By Barry Potoker
For Saratoga Today
SARATOGA SPRINGS — Barry Potoker, Executive Director of Saratoga Builders Association, was a participant in “A Day Without A Home” on Wednesday, November 20 sponsored by the Saratoga County Housing Committee which commemorated Hunger and Homeless Awareness Week. He was given the profile of “Eric” and went through the intake process at the Shelters of Saratoga (SOS). This is his account:
I never thought that it could ever happen to me, but it did. It was a surreal experience and happened so fast. My girlfriend of several years kicked me out of her house with just the clothes on my back. I had no where to go or live. I had officially become homeless.
My name is Eric and I’m 27. I do have a decent job at a restaurant working for minimum wage and unfortunately I have been battling chronic bronchitis for many years. Needless to say, I have no health insurance. My situation felt desperate and I had nowhere to turn. Embarrassed and ashamed, I showed up at the Shelters of Saratoga for help.
I was welcomed by a reassuring woman at the front desk and immediately turned over to a case worker. His name was Graham. In my uneasy state, he was encouraging, knowledgeable and supportive. We spent about a half hour reviewing the rules of the Shelter, filling out some paperwork, and most importantly talking about all the resources at my disposal to help get me back on my feet in 60 days or less. A sense of hope and relief came over me as I was accepted into this temporary home.
Because I came to the Shelter, many services from other organizations and agencies were now available to me. I was eligible to have my bronchitis treated at the Saratoga Community Health Center run by Saratoga Hospital. I received a complimentary three-month membership to the YMCA. In addition, I was given a $50 certificate to obtain some more clothes at Treasures. If I had been a veteran, the Saratoga County RPC was ready to assist me. The critical element would be the ongoing work with my case worker to help me find an affordable apartment and look for a better job if I so desired. Graham showed me around the house, the community computer, living room, and the kitchen where all the folks staying at the Shelter cook for themselves. He then took me to my small, but comfortable room with bunk beds, which I will share with three others in transition situations similar to mine. This will be my place to begin anew. On the way however, we did make a stop at a closet brimming with clothes, for me to pick out some extra things to wear. I was so very fortunate to be in a caring, safe place to help me get through this difficult and scary time in my life.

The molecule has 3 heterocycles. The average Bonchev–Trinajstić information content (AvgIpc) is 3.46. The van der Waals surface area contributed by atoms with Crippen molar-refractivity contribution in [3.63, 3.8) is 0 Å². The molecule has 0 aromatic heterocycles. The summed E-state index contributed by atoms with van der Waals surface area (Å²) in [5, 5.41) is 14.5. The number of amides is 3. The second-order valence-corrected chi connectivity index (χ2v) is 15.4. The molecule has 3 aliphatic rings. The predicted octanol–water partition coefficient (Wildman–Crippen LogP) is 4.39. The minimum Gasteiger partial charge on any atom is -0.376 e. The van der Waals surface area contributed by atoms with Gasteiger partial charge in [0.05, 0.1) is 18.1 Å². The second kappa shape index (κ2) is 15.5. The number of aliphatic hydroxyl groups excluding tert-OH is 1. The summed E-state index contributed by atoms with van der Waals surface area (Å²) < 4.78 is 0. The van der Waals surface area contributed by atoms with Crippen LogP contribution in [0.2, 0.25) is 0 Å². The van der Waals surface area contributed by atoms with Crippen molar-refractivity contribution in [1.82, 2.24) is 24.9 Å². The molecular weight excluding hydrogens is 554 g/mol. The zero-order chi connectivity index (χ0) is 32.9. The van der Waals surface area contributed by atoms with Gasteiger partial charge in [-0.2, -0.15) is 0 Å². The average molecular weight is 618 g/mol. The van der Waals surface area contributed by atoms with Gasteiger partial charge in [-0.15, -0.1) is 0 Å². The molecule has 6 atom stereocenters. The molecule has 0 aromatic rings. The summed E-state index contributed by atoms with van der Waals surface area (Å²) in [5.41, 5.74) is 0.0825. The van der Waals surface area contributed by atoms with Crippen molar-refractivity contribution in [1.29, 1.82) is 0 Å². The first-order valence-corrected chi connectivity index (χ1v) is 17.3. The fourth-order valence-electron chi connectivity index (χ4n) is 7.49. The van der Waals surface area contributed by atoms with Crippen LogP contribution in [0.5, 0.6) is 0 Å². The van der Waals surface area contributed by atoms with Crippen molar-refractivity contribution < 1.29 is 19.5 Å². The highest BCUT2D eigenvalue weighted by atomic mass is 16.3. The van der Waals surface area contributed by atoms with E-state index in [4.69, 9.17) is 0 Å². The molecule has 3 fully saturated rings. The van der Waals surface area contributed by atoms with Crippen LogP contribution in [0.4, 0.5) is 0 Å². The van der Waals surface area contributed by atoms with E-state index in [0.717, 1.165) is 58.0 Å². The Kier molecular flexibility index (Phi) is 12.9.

My time taking part in “A Day Without A Home” was both enlightening and worthwhile. Not only did I feel the despair and helplessness of being alone without a home, but I was introduced to a world of unknowns and possibilities for those in need. Yes, my awareness of this unfamiliar topic (to me) was truly enriched.
There was an evening wrap-up event at the Saratoga Arts Center focused on those who volunteered to participate in this special day. They each spoke of their personal “homeless” experiences and provided some meaningful insights of the various agencies. The Skidmore College Dance Improvisation class even performed a demonstration of abstract emotions, thoughts and ideas relative to homelessness and the associated challenges. It was excellent and moving to say the least. And to top it off, we had a homeless couple right from the street join us during the event. They sat in the crowd listening to us talk about the subject matter, jumping in from time to time. It was an incredibly sad yet sobering night for us all.
On a final note, as I was leaving the Shelters of Saratoga, something happened that was quite profound for me. I passed a man that attended high school with me entering the Shelter. He did not look well, but I still recognized him. He not only appeared homeless but the receptionist had already called 911 to get an ambulance for him. The day certainly had a personal impact on me.